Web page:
To do that, one can use inverse ETFs which come with their own set of pros and cons or we could consider a relatively new ETF that has hit the investing scene with great excitement and seems to have great potential for seeking profits during bear market declines.
To counteract a possible bear bite, investors could look to a relatively new exchange traded fund, Active Bear ETF (HDGE) for a way to profit from any potential oncoming global upheaval or massive market correction.
Active Bear is part of a relatively new class of ETF, those which are actively managed, and this particular one offers short exposure to equity markets through the short sales of domestic securities. It short sells a portfolio of 20-50 liquid U.S. traded equities in an attempt to outperform during market declines and offer a hedging vehicle during normal market conditions. It looks for companies with poor earnings quality, accounting problems or earnings events that could lead to lower share prices and then shorts those stocks.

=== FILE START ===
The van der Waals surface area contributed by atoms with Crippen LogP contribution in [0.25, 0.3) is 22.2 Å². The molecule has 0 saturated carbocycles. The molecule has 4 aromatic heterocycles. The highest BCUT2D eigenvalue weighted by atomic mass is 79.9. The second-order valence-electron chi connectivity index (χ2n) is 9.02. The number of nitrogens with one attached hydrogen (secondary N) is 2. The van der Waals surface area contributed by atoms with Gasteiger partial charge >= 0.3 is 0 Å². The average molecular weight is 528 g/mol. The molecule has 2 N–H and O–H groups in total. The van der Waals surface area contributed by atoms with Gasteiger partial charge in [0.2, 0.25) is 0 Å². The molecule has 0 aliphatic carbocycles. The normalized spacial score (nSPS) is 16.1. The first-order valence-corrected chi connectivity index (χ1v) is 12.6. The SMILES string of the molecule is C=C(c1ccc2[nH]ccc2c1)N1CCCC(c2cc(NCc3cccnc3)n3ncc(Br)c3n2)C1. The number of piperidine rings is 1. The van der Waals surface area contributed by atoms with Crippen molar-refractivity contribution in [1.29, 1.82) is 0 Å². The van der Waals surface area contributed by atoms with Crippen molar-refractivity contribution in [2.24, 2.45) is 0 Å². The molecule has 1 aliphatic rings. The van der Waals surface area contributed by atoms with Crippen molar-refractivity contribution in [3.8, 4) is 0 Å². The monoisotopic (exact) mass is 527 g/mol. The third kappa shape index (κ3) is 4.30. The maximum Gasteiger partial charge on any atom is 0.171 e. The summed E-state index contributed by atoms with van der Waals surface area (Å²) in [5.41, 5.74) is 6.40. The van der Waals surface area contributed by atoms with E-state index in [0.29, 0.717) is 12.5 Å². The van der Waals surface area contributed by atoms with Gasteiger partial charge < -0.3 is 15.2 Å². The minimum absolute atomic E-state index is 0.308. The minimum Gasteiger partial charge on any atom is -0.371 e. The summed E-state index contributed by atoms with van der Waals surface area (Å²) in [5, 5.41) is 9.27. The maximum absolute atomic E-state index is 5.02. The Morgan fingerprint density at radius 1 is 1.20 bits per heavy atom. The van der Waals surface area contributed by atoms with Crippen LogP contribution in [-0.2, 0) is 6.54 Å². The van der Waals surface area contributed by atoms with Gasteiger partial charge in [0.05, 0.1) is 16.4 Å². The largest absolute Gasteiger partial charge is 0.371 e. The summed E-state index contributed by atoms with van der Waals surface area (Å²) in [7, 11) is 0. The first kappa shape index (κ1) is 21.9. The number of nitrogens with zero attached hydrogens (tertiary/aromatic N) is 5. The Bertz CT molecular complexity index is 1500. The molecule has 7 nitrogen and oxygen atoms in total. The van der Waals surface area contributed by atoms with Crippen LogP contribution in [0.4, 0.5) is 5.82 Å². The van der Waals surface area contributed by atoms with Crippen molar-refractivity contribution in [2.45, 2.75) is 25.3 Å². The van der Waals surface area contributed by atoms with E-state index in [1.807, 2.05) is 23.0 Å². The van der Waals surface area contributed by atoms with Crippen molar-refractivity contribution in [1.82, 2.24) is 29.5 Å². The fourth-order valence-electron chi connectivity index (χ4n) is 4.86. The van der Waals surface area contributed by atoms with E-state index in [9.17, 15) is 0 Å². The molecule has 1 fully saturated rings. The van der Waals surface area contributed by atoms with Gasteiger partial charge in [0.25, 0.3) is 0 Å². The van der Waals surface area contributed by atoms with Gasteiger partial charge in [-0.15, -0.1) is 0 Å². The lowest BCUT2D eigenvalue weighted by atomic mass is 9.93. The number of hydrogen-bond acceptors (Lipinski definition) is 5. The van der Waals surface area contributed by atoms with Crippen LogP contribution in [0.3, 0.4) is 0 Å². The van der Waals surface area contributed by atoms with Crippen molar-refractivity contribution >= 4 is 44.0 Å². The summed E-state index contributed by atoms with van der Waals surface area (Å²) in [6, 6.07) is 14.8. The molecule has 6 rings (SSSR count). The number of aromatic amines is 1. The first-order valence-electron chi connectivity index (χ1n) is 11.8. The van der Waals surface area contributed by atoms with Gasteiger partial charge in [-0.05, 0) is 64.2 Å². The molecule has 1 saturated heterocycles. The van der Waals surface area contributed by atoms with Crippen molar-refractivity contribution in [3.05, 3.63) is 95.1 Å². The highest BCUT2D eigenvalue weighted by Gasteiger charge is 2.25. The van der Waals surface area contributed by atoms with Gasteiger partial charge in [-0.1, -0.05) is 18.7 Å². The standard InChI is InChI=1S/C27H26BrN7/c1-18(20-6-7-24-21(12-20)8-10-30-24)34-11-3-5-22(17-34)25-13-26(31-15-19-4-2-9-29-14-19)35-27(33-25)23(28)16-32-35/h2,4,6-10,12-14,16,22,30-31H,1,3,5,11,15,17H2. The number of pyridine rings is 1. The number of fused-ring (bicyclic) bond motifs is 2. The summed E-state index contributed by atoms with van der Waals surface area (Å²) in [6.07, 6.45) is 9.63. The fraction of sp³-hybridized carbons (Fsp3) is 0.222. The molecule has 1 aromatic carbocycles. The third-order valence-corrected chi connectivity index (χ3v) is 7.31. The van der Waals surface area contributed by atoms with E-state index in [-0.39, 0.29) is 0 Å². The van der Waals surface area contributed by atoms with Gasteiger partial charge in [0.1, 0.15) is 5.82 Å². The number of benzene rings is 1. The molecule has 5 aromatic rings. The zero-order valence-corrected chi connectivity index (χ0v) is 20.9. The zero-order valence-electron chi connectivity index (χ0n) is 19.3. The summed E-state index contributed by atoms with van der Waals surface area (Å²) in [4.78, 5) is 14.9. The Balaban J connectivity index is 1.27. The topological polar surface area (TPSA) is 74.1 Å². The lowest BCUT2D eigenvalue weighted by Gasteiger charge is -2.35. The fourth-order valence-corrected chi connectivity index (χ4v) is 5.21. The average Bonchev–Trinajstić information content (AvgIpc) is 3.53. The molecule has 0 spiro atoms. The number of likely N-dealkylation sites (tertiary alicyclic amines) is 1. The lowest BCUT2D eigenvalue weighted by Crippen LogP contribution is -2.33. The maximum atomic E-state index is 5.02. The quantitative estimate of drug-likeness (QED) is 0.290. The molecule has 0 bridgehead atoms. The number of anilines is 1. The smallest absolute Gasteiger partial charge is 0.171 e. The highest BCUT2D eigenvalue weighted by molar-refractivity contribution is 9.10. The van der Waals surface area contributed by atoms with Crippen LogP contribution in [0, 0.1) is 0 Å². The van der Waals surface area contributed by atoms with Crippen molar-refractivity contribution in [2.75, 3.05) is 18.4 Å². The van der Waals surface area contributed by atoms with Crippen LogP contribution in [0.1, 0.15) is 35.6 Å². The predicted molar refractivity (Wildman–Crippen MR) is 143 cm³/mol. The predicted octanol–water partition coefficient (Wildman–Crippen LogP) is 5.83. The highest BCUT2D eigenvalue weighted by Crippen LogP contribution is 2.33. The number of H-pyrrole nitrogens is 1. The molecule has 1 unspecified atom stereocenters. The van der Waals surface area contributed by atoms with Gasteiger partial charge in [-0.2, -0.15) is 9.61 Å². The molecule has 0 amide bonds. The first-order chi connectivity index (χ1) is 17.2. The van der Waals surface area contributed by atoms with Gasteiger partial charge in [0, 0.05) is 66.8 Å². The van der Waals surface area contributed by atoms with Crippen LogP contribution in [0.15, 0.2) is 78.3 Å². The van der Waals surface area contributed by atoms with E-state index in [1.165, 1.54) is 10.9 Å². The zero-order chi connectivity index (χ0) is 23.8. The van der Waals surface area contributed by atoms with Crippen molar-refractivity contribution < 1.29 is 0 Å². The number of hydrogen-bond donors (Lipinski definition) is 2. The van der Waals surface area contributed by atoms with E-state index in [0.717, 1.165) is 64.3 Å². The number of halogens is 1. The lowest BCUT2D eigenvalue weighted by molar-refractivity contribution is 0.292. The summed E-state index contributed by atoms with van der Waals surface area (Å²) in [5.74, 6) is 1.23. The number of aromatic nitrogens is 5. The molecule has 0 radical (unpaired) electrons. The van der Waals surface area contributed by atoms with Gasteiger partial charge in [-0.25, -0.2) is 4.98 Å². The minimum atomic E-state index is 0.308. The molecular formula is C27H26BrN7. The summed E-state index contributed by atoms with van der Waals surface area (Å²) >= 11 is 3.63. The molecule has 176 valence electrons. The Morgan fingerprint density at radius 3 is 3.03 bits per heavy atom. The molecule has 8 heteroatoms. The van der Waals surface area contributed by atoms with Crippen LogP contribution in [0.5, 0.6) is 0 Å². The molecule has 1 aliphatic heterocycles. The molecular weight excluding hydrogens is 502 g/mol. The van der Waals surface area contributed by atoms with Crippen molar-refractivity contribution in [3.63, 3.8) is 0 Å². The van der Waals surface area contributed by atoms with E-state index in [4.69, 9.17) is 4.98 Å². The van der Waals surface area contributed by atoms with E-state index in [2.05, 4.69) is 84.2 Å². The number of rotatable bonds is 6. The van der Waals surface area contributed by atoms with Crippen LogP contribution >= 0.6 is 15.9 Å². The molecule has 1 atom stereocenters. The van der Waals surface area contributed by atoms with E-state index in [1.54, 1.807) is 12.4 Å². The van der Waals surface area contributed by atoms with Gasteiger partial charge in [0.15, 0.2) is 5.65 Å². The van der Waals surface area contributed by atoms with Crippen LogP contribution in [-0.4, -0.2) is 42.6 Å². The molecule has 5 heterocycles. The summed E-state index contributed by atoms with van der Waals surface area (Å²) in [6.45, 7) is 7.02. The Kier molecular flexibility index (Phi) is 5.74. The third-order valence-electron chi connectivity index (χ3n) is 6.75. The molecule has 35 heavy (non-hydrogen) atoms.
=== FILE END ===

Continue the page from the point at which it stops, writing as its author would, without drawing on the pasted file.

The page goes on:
As an actively managed ETF, it comes with a management fee that will lower overall return. However, it also offers the significant advantage over inverse ETFs of not having the tracking error that is inherent in these products as they are priced on a daily basis and so can compound against you if the underlying index moves against your position.
A quick glance at HDGE shows us that it closely traces an inverse path to major U.S. indexes like the S&P 500. As the S&P goes up, HDGE goes down and vice versa. In recent days we can see that HDGE is in a strong uptrend as the major markets swoon.
Active Bear ETF (HDGE) has grown fast since its inception less than 18 months ago and now sports more than $250 million assets under management as retail and professional investors alike flock to the fund to either hedge current long term positions or make a directional play on the current correction that seems to be unfolding. It seems like it could be a solid bet for investors who are less than optimistic about the future direction of the U.S. stock market or for those who want to hedge current positions they own.